© Global Warming Images/Rex Shutterstock

The energy secretary has admitted in a leaked letter the UK is forecast to miss its renewables targets, despite continuing to tell the public the country is making progress towards meeting its obligations.

In the letter, obtained by The Ecologist Magazine, Amber Rudd said the UK was forecast to get just 11.5% of its energy needs from renewables by 2020 – missing the UK target of 15%.

But Ms Rudd went on to write: “Publicly we are clear that the UK continues to make progress to meet the target.”

Then on Tuesday (10 November), when questioned by the Energy and Climate Change Committee, she said it was “difficult to say” if the UK was on track to meet its 2020 target.

Yet publicly, Ms Rudd has said the government is committed to cutting carbon and meeting its 2020 targets.

The government has been criticised for slashing support for renewable technologies and limiting new onshore wind projects, putting at risk investment, jobs and the sector itself.

See also: Government faces Feed-In Tariffs legal challenge

In the letter to four other ministers, Ms Rudd said the UK could face a judicial review and fines from the EU for missing its target.

Amber Rudd

© Mark Thomas/Rex Shutterstock

She suggested the shortfall could in-part be made up by “importing” renewable energy from other countries.

It is thought this could mean paying other EU member state which will exceed the target – a bit like buying credits to pollute.

Leonie Greene, head of external affairs at the Solar Trade Association, said: “It is clearly absurd to be decimating the most cost effective renewable power technologies while exploring the potential to make up the UK renewable target shortfall by importing renewable electricity from overseas.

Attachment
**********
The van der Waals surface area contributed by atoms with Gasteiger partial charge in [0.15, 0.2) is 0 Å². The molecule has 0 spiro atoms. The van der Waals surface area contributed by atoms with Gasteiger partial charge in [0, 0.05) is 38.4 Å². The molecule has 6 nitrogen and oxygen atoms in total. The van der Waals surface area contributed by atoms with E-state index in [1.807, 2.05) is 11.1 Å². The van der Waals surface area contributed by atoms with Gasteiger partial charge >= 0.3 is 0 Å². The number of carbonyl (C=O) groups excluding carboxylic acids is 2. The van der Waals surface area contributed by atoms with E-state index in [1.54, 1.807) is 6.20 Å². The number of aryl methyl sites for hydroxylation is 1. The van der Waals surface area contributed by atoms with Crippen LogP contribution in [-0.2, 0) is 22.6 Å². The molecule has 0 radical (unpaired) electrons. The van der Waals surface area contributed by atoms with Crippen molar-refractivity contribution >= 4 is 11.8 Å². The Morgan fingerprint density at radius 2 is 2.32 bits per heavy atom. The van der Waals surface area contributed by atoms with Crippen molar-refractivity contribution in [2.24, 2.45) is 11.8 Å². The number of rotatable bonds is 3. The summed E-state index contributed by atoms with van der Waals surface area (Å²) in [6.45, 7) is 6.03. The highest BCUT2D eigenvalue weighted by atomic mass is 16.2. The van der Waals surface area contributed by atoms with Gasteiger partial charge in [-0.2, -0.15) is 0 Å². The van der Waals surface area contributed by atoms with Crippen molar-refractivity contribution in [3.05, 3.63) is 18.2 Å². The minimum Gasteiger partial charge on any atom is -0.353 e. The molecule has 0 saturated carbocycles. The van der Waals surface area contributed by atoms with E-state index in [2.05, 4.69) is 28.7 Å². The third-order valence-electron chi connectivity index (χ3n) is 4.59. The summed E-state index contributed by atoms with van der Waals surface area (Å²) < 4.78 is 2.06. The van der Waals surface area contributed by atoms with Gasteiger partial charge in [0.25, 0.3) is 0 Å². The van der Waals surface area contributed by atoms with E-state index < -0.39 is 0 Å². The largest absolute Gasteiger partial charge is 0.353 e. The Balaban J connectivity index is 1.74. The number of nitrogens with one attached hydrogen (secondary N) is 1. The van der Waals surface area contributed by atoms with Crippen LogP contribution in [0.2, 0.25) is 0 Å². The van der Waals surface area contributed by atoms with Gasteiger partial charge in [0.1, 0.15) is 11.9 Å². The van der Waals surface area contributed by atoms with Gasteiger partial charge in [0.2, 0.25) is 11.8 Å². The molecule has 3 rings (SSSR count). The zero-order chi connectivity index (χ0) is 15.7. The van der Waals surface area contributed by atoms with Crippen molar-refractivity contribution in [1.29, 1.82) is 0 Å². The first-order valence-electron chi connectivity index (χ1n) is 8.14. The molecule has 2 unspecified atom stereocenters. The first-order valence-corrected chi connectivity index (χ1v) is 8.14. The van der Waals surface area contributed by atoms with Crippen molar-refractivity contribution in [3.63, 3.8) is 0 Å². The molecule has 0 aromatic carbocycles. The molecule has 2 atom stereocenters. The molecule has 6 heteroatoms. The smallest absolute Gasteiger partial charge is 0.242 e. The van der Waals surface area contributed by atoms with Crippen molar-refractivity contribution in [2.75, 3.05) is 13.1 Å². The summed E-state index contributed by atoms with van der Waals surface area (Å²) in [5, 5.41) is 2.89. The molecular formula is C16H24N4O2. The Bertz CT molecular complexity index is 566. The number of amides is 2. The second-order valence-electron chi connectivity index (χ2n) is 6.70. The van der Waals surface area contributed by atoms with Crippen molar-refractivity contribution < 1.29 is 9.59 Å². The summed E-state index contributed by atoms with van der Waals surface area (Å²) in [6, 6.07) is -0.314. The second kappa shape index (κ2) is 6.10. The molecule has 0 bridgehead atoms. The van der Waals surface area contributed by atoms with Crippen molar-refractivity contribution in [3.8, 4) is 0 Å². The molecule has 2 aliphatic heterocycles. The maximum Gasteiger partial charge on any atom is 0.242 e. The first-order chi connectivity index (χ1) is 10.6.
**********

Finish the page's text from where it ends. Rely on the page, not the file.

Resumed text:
“The solar industry has already seen the government prioritise public support towards more expensive overseas utilities over British solar.

“It is very difficult to understand the lack of interest in supporting British companies.”

“The secretary of state herself said she would rather meet the target at home so why is she decimating our industry and looking for electricity from overseas?”
Leonie Greene, Solar Trade Association

“The secretary of state herself said she would rather meet the target at home so why is she decimating our industry and looking for electricity from overseas?”

“We are not on track to meet the 2020 targets, investor confidence has been severely damaged by recent policy chaos and the world is half way to dangerous climate change – the UK does not have a minute to waste to get its solar industry back on track.”

Achieving just 11.5% of renewables by 2020 would leave the UK trailing behind other EU member states, many of which are progressing towards the pan-EU target of 20%.